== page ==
And I now realise, as a chasm begins to stretch between us and from which I can no longer rescue or resolve anything, that I know nothing about him. Did he have brothers or sisters? Does he still have a mother or father? What happened to his children and did he have more? Where did he spend his childhood and what was it like?  Today, I searched his Facebook, searching all its nooks and crannies with more gusto than I ever do on such sites, looking for answers, looking  for his embodiment in text, for a fading reminder of his being; but the only comment, other than his e-mail address which either I’d never noticed or always planned write to, sometime, was promising to provide the website link for his wedding photos. His final words, ‘but don’t hold your breath!’ Unfortunately, ‘Taff,’ time’s hooded harbinger, beat us to it. I neither considered such questions nor sought such answers before but as usual, it is when we no longer have something that its value becomes all the more apparent; all the more desired.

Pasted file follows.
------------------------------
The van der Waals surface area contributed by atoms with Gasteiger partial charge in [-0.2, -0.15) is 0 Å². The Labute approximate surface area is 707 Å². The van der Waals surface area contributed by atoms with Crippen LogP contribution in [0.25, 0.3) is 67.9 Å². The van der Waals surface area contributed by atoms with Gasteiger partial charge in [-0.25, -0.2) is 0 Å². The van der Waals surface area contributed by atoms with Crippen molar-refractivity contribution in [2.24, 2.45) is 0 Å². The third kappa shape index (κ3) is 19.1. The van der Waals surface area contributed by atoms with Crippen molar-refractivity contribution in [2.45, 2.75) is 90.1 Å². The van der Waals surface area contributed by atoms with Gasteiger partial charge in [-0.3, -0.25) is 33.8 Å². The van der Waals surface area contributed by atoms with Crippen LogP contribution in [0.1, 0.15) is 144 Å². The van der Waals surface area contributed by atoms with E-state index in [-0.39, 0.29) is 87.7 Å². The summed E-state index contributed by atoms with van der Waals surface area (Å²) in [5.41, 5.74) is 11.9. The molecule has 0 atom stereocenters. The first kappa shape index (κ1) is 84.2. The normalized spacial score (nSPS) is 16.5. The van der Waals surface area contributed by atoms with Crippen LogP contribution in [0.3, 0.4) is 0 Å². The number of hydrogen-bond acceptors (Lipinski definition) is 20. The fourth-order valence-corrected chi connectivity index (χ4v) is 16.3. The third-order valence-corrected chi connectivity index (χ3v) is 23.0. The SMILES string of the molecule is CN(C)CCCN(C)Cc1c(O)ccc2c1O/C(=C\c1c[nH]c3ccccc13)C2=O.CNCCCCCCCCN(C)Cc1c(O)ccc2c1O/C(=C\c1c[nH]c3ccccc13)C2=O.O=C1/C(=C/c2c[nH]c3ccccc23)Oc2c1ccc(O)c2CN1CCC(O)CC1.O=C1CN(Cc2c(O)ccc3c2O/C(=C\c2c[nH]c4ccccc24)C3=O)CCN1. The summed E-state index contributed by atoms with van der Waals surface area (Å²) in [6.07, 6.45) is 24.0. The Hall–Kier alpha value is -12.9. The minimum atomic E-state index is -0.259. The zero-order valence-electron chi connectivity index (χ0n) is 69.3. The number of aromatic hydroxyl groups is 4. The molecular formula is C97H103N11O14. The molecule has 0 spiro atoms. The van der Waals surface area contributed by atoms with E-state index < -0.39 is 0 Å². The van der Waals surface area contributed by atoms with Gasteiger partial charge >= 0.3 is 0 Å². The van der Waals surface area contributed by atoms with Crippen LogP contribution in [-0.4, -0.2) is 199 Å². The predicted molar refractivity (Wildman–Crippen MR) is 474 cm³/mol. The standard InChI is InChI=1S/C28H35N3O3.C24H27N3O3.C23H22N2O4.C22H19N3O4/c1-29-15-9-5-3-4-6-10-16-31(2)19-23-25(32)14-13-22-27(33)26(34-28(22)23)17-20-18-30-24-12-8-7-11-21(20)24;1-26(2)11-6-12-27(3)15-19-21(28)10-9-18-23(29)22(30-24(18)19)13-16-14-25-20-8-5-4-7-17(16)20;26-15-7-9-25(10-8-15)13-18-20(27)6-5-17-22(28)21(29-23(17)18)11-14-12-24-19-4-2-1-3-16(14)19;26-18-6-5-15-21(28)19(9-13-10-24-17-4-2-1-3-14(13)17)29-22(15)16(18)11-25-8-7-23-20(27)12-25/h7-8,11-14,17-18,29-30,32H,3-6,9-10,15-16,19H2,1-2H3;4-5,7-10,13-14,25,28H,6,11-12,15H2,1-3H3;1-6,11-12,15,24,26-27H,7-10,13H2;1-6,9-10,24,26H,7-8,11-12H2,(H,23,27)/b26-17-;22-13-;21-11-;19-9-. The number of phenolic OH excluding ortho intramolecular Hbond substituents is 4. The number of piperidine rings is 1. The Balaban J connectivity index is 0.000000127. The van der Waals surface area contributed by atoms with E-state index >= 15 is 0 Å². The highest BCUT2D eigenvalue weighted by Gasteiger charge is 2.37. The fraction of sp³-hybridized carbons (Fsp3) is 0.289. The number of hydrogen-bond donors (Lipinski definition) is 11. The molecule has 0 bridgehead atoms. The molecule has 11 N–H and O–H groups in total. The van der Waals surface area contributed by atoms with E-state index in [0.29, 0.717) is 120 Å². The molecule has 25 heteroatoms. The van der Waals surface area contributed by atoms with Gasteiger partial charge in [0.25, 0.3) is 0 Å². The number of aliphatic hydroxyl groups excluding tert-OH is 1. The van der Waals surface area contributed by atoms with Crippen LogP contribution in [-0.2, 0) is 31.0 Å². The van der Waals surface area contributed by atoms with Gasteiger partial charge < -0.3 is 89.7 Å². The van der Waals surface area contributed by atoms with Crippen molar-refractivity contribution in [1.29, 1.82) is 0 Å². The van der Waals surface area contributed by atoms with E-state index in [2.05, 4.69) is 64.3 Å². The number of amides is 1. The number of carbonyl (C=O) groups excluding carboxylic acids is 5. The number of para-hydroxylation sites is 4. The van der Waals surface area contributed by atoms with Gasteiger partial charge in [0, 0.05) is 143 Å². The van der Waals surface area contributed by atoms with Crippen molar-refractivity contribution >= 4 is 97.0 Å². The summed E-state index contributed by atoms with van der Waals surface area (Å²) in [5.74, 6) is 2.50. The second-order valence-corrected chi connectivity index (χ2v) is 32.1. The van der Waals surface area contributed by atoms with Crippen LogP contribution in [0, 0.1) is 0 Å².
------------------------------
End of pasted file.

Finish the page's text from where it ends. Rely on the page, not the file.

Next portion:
in his face, the boy and man  I remember

What farewell does one mutter to a friend on the precipice of that cataclysmic departure? What words finalise the epitaph with enough respect, and grandeur and at the same time encapsulate the intensity of emotion generated? Three words, virginal, emerge renewed and are forever mutated. Three words suddenly imbued with meaning beyond meaning, and which stir an accompanying melody, a lament. Three words detailed to encompass so much and sentinel the point beyond which a new chasm separates us and in which the tangibility of ’sometime’, and ‘somewhere’ evaporate. Three words to emblazon the entrance to departure: ‘Fare Thee Well…’


Fare Thee Well